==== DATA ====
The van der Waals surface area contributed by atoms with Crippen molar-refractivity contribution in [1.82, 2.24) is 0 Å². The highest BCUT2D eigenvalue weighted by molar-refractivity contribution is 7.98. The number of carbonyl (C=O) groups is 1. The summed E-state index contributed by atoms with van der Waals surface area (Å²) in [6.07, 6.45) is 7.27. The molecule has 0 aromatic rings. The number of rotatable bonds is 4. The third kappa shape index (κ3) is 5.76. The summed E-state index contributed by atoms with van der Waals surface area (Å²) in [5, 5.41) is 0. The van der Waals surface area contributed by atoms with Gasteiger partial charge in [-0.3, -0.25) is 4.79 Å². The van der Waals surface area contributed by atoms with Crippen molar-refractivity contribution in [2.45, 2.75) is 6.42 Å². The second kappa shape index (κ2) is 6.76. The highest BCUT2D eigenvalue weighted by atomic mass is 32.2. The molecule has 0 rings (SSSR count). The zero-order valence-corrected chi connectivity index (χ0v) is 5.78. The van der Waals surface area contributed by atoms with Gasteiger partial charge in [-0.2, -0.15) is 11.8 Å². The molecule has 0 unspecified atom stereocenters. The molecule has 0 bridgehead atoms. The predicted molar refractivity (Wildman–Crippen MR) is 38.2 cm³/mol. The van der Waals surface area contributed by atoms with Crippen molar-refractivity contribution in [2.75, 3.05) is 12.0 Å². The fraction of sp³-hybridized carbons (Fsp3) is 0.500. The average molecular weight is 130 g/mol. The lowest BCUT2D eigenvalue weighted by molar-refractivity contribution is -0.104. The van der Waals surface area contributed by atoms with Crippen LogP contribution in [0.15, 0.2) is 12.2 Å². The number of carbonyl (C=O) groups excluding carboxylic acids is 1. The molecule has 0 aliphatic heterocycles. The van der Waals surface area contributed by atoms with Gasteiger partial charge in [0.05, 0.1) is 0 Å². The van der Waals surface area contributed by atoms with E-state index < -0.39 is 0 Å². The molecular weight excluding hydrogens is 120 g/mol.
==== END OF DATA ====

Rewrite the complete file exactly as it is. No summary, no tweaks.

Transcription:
The van der Waals surface area contributed by atoms with Crippen molar-refractivity contribution in [1.82, 2.24) is 0 Å². The highest BCUT2D eigenvalue weighted by molar-refractivity contribution is 7.98. The number of carbonyl (C=O) groups is 1. The summed E-state index contributed by atoms with van der Waals surface area (Å²) in [6.07, 6.45) is 7.27. The molecule has 0 aromatic rings. The number of rotatable bonds is 4. The third kappa shape index (κ3) is 5.76. The summed E-state index contributed by atoms with van der Waals surface area (Å²) in [5, 5.41) is 0. The van der Waals surface area contributed by atoms with Gasteiger partial charge in [-0.3, -0.25) is 4.79 Å². The van der Waals surface area contributed by atoms with Crippen molar-refractivity contribution in [2.45, 2.75) is 6.42 Å². The second kappa shape index (κ2) is 6.76. The highest BCUT2D eigenvalue weighted by atomic mass is 32.2. The molecule has 0 rings (SSSR count). The zero-order valence-corrected chi connectivity index (χ0v) is 5.78. The van der Waals surface area contributed by atoms with Gasteiger partial charge in [-0.2, -0.15) is 11.8 Å². The molecule has 0 unspecified atom stereocenters. The molecule has 0 bridgehead atoms. The predicted molar refractivity (Wildman–Crippen MR) is 38.2 cm³/mol. The van der Waals surface area contributed by atoms with Crippen molar-refractivity contribution in [2.75, 3.05) is 12.0 Å². The fraction of sp³-hybridized carbons (Fsp3) is 0.500. The average molecular weight is 130 g/mol. The lowest BCUT2D eigenvalue weighted by molar-refractivity contribution is -0.104. The van der Waals surface area contributed by atoms with Crippen LogP contribution in [0.15, 0.2) is 12.2 Å². The number of carbonyl (C=O) groups excluding carboxylic acids is 1. The molecule has 0 aliphatic heterocycles. The van der Waals surface area contributed by atoms with Gasteiger partial charge in [0.05, 0.1) is 0 Å². The van der Waals surface area contributed by atoms with E-state index < -0.39 is 0 Å². The molecular weight excluding hydrogens is 120 g/mol.